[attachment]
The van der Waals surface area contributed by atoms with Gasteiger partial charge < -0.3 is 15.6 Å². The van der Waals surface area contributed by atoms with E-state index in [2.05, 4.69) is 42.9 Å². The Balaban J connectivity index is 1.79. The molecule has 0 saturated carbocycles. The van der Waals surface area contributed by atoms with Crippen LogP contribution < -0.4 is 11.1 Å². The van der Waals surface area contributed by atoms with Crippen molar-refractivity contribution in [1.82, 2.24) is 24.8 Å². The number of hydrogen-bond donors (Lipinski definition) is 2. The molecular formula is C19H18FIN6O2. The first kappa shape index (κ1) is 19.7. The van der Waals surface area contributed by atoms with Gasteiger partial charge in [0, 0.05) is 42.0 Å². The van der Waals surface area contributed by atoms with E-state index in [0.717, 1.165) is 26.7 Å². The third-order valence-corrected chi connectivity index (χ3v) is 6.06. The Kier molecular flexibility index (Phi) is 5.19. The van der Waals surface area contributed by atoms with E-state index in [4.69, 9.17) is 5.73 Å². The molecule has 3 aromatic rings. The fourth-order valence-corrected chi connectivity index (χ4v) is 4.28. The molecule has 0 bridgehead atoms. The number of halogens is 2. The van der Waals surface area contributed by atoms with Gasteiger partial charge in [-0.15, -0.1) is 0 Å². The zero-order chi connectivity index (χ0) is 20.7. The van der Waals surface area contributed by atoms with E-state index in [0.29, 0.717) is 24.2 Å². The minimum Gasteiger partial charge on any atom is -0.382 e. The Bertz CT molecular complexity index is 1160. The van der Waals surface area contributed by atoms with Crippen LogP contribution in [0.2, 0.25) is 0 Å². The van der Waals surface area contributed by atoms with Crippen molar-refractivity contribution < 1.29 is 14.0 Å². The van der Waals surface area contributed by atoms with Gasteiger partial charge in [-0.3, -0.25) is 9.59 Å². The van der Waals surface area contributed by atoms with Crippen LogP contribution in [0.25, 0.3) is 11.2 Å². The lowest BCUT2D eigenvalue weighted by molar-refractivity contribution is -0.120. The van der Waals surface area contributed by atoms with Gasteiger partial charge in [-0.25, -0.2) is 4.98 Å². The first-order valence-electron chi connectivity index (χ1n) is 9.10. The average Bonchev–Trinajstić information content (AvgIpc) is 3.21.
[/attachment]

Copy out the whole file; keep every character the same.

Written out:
The van der Waals surface area contributed by atoms with Gasteiger partial charge < -0.3 is 15.6 Å². The van der Waals surface area contributed by atoms with E-state index in [2.05, 4.69) is 42.9 Å². The Balaban J connectivity index is 1.79. The molecule has 0 saturated carbocycles. The van der Waals surface area contributed by atoms with Crippen LogP contribution < -0.4 is 11.1 Å². The van der Waals surface area contributed by atoms with Crippen molar-refractivity contribution in [1.82, 2.24) is 24.8 Å². The number of hydrogen-bond donors (Lipinski definition) is 2. The molecular formula is C19H18FIN6O2. The first kappa shape index (κ1) is 19.7. The van der Waals surface area contributed by atoms with Gasteiger partial charge in [0, 0.05) is 42.0 Å². The van der Waals surface area contributed by atoms with E-state index in [0.717, 1.165) is 26.7 Å². The third-order valence-corrected chi connectivity index (χ3v) is 6.06. The Kier molecular flexibility index (Phi) is 5.19. The van der Waals surface area contributed by atoms with E-state index in [4.69, 9.17) is 5.73 Å². The molecule has 3 aromatic rings. The fourth-order valence-corrected chi connectivity index (χ4v) is 4.28. The molecule has 0 bridgehead atoms. The number of halogens is 2. The van der Waals surface area contributed by atoms with Gasteiger partial charge in [-0.15, -0.1) is 0 Å². The zero-order chi connectivity index (χ0) is 20.7. The van der Waals surface area contributed by atoms with E-state index in [0.29, 0.717) is 24.2 Å². The minimum Gasteiger partial charge on any atom is -0.382 e. The Bertz CT molecular complexity index is 1160. The van der Waals surface area contributed by atoms with Crippen LogP contribution in [0.2, 0.25) is 0 Å². The van der Waals surface area contributed by atoms with Crippen molar-refractivity contribution < 1.29 is 14.0 Å². The van der Waals surface area contributed by atoms with Gasteiger partial charge in [-0.3, -0.25) is 9.59 Å². The van der Waals surface area contributed by atoms with Crippen LogP contribution in [0.25, 0.3) is 11.2 Å². The lowest BCUT2D eigenvalue weighted by molar-refractivity contribution is -0.120. The van der Waals surface area contributed by atoms with Gasteiger partial charge in [-0.25, -0.2) is 4.98 Å². The first-order valence-electron chi connectivity index (χ1n) is 9.10. The average Bonchev–Trinajstić information content (AvgIpc) is 3.21.